Using life cycle assessments, McGain et al.  account for the carbon footprint of general, regional, and combined anesthesia techniques for total joint replacements in Australia. With the accounting of carbon emissions, we applaud the authors for demonstrating that the environmental impact of our clinical endeavors extends far beyond the four walls of the operating room. We would like to expand the focus to include an assessment of the impacts to local water systems and to shine the spotlight on ecologic economics. In contrast to life cycle assessments, ecologic economics views human systems as a subsystem of Earth’s larger ecosystem. By emphasizing the preservation of natural capital, ecologic economics is very different from life cycle assessments, and most life cycle assessments are merely a mainstream economic analysis of the environment. McGain et al. glance upon ecological economics when they point to the water needs when sterilizing and reusing equipment even though their system boundaries did not accommodate the long-term impact of the operating room on water ecology. Using ecologic economics, one begins to appreciate the extant and extent of healthcare delivery. Tradeoffs between reusable and disposable equipment are not just an issue of the carbon footprint. The sterilization of medical equipment requires a water supply to clean the equipment. Therefore, any ecologic analysis should include the specific geographic location of water sources and an appreciation that these sources are renewable.  Water systems are intricate and complex, and water is recycled and reused.3  It is time that we more fully understood the ecologic impact of healthcare delivery. Thankfully, McGain et al. have shown us a way.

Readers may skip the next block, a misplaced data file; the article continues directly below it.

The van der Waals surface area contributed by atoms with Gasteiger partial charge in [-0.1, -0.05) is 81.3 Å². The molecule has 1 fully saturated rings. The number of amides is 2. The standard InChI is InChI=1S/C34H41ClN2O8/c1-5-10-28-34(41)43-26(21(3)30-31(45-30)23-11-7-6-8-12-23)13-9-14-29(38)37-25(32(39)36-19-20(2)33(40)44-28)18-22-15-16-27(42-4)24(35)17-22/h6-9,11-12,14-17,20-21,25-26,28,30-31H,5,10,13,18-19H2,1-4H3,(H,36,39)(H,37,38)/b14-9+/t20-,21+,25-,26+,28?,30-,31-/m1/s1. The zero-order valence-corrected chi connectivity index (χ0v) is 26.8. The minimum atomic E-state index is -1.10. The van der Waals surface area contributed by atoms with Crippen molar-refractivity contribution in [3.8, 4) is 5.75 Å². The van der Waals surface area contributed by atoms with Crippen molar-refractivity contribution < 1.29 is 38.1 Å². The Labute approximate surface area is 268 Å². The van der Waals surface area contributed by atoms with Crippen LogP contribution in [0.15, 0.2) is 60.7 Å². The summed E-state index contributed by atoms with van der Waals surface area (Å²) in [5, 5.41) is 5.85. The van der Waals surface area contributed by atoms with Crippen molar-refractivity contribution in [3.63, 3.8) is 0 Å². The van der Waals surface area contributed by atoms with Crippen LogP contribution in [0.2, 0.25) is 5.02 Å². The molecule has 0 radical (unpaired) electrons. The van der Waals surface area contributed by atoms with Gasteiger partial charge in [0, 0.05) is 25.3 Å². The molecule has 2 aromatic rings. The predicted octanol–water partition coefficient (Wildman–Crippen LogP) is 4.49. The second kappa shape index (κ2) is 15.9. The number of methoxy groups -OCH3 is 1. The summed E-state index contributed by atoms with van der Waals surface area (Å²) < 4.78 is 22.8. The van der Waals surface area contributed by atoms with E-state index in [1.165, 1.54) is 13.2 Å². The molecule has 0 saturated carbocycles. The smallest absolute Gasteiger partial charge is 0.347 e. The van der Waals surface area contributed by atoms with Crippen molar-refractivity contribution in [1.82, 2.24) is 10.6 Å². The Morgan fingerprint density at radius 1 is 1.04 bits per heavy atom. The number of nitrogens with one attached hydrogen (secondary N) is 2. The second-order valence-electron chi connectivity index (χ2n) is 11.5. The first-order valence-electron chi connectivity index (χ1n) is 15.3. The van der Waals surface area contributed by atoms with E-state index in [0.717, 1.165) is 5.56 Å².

Fig. 1.

Reduce, reuse, and recycle: Understanding the ecologic impact on water resources.